Black and Blue linerlock


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Here's a linerlock I just finished...
Damasteel stainless Damascus blade with ivy filework
carbon fiber scales
stabilized blue Box Elder burl bolsters
gold plated screws
CPM154 back bar with ivy filework
blue anodized and jeweled titanium liners
gold anodized titanium thumb bob

The blade etch is darker than the pictures show but I always have trouble trying to get really good pictures of Damascus....






My logo-makers mark is on the back bar...



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Thanks barlow, I anodized them with DC current. pretty awesome procedure, it's like flipping a light switch...bam, their blue.

John Wilson

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Fantastic work, Steve! You put a serious amount of work into that for sure! Beautiful! The makers mark inside on the back bar is a really nice touch.


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From what I have read, it is limited by the amount of DC current you can generate. I've only seen people do it with 9V batteries in a series, but there are different setups that you can get that will get lots of different colors I think.
will they take any color?
There's a few ways to do it, the most common way I believe, and the way I do it is with a variac A/C voltage regulator - a D/C rectifier and distilled water with trisodium phosphate.

At around 24 volts A/C I get the blue that's on that knife, moving up to around 60 volts A/C it goes to a nice gold.
above that range it starts going back to blue again but in my experience it's not the vivid blue you get at 20-24.
then, going even higher, you start getting greens...but also at that voltage range things get a bit more reactive than i care for...
there's a lot of sizzling in the pot going on and the colors just don't seem to pop, at least using the process I use.
I either go for a nice deep blue or a bright gold.


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Fantastic work, Steve! You put a serious amount of work into that for sure! Beautiful! The makers mark inside on the back bar is a really nice touch.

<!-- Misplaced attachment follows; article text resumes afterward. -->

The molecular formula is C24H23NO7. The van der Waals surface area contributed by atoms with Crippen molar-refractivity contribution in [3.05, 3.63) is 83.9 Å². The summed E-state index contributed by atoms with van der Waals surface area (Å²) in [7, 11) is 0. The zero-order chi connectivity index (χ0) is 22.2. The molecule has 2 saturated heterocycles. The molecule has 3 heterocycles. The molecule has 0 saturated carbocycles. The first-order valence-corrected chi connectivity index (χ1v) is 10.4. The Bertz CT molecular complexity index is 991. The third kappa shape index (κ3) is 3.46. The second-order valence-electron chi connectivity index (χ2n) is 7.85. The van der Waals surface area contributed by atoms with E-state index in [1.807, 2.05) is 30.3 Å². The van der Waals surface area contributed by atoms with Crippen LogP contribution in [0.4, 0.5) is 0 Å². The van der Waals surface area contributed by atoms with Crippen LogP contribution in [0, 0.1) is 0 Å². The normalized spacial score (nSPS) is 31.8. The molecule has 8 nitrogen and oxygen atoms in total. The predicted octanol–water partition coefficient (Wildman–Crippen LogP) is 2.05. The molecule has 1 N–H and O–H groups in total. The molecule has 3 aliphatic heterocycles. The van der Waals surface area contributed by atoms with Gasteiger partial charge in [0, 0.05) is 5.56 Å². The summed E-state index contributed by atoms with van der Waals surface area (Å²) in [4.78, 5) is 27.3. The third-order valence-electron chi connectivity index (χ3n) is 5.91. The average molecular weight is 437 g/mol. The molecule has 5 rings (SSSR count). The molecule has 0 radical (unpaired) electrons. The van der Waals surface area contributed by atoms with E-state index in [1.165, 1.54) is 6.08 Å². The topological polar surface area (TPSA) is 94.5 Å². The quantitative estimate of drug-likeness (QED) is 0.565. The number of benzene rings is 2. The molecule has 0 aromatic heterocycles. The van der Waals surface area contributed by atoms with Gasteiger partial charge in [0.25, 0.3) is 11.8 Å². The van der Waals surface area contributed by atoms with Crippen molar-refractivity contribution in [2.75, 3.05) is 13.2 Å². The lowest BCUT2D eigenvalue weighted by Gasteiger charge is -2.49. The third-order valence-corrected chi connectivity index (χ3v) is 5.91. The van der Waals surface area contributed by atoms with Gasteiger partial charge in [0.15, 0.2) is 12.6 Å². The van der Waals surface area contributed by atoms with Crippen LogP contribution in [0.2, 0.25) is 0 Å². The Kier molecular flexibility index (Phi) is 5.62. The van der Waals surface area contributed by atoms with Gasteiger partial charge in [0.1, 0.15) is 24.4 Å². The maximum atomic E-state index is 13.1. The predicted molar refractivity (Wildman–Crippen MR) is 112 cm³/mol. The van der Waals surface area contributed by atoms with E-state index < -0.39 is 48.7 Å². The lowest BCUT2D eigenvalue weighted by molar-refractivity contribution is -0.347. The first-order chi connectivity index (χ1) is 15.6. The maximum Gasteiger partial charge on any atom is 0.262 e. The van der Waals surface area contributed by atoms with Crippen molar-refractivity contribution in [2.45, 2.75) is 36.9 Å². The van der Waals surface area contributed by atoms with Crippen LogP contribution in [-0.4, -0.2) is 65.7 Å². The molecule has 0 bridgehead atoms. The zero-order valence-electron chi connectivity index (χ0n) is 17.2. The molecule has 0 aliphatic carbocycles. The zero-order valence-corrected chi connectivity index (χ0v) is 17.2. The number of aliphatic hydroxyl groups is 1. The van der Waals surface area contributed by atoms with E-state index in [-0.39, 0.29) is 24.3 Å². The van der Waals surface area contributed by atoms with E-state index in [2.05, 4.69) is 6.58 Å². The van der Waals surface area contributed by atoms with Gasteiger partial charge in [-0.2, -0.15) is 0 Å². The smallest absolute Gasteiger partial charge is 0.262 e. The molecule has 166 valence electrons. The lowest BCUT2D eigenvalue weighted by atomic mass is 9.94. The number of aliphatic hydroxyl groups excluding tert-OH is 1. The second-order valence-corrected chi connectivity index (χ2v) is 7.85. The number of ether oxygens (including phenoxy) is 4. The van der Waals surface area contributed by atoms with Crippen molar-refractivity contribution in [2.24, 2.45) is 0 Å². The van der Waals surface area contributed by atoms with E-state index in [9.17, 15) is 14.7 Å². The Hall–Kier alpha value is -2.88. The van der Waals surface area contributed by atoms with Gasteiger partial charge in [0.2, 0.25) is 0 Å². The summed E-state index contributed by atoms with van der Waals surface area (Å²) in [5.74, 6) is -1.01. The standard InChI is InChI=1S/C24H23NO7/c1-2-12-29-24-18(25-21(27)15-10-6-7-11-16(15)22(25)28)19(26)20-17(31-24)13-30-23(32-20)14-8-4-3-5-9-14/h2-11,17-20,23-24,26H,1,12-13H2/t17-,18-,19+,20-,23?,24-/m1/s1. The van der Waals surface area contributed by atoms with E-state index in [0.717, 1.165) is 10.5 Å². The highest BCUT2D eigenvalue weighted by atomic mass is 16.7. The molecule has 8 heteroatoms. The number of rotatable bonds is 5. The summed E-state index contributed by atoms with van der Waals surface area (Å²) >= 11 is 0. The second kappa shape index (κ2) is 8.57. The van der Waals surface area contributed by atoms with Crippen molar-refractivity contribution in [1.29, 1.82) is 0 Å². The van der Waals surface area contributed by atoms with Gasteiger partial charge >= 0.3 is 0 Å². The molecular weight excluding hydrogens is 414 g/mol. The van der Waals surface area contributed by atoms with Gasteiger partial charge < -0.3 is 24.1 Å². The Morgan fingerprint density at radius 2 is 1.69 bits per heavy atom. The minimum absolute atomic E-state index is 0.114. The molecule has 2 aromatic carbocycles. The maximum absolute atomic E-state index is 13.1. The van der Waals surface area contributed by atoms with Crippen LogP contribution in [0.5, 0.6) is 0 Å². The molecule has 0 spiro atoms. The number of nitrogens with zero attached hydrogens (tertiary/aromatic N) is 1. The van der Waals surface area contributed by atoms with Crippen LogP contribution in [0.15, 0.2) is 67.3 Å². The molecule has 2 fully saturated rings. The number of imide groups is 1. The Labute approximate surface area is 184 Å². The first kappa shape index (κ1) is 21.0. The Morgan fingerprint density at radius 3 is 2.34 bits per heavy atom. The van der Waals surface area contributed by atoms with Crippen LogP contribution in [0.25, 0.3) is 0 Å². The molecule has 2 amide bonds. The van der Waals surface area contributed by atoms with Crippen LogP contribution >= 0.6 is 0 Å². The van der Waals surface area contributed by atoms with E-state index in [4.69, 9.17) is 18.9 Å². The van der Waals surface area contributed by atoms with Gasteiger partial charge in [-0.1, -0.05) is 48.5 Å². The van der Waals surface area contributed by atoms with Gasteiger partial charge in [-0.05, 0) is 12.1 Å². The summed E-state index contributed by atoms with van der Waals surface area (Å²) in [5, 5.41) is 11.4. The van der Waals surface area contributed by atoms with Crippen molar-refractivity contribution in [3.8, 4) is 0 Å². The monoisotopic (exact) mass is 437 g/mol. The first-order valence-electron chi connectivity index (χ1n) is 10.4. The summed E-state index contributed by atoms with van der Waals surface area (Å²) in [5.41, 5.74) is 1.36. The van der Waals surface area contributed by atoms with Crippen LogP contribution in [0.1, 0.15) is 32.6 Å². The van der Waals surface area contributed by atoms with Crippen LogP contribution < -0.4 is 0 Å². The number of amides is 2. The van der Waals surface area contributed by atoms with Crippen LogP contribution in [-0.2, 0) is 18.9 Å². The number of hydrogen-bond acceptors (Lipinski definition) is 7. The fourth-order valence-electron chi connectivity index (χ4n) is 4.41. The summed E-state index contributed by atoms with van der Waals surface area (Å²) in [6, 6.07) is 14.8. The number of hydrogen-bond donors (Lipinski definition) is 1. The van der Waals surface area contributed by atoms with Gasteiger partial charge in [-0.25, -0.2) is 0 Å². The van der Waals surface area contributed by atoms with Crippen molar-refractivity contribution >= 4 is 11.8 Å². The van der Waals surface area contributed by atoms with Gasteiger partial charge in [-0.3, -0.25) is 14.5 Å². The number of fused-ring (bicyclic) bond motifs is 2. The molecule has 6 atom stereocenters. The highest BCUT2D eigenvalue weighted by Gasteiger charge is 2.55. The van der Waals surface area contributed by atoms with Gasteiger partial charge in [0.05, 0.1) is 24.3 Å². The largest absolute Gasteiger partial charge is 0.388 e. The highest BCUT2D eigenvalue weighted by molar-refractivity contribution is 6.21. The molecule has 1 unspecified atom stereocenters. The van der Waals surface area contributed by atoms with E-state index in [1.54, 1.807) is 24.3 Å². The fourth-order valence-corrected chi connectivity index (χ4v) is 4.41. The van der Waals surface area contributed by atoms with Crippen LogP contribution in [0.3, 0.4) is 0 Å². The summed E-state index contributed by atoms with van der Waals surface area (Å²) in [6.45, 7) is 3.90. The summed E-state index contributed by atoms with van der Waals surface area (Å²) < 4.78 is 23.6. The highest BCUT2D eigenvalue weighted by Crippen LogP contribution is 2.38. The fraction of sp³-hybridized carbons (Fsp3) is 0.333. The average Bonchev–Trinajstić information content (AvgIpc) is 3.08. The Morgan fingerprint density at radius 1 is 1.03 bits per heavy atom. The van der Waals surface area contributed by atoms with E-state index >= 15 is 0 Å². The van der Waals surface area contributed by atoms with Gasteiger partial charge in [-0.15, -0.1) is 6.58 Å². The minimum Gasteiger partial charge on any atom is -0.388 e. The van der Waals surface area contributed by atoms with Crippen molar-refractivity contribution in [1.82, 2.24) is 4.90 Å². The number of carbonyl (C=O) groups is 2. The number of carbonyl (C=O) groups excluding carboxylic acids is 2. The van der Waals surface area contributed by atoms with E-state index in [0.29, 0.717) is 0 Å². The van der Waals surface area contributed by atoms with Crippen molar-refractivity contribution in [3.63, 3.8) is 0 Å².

Thanks John, I use a Hermes pantograph to put my mark there and man is it tiny. the stamp I use on my straight knives is to big for folder blades, and for folder blades I think it kind of detracts from the blade, more so with nice Damascus.


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i forgot you picked up a pantograph. it just paid off!
Actually I've had it for years I just don't use it often, but when I do it's friggin sweet.
years ago I had a gas forge I built with parts from work but at the time I also was turning pipe wrenches all day and got terrible tennis elbow and stopped using it. I was at Larry Lunn's shop in St. Pete one day and he had the pantograph sitting in a corner collecting dust so one thing led to another, I got a pantograph and he got a nice blown forge. the last I heard it's still running out in Arizona now.


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I need a demo on said pantograph. Please ?
It transmogrifies big things into little things....:D

Actually it's an articulating machine with several arms with fine adjustments for reduction in size from font plates.
mine will even do the inside of rings with all the gadgets that came with it but I never went down that road with it.
it's a cool machine and I'm glad I have it.
I know you can do inletting on handles with it also for shields and such. I use a diamond to make my mark but it also has a belt driven motor for engraving and inletting.
I'll try and post a picture of it tomorrow night.


It transmogrifies big things into little things....:D
Best description ever!

First time I ever saw one in use was at Burt Schragers custom pool cue shop. I was 19 and an apprentice tool maker so it fascinated me. That ol' boy was quite the craftsman!


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Here's a picture of the pantograph, the font with my logo is at the front and the work piece gets clamped in the fixture in the middle of the machine. once everything is sized and lined up you just trace the font and push down on the lever holding the diamond or engraving bit at the same time and it copy's it to your work piece.
On some pieces I clamped a flat piece of G10 and used double sided tape to hold the work piece.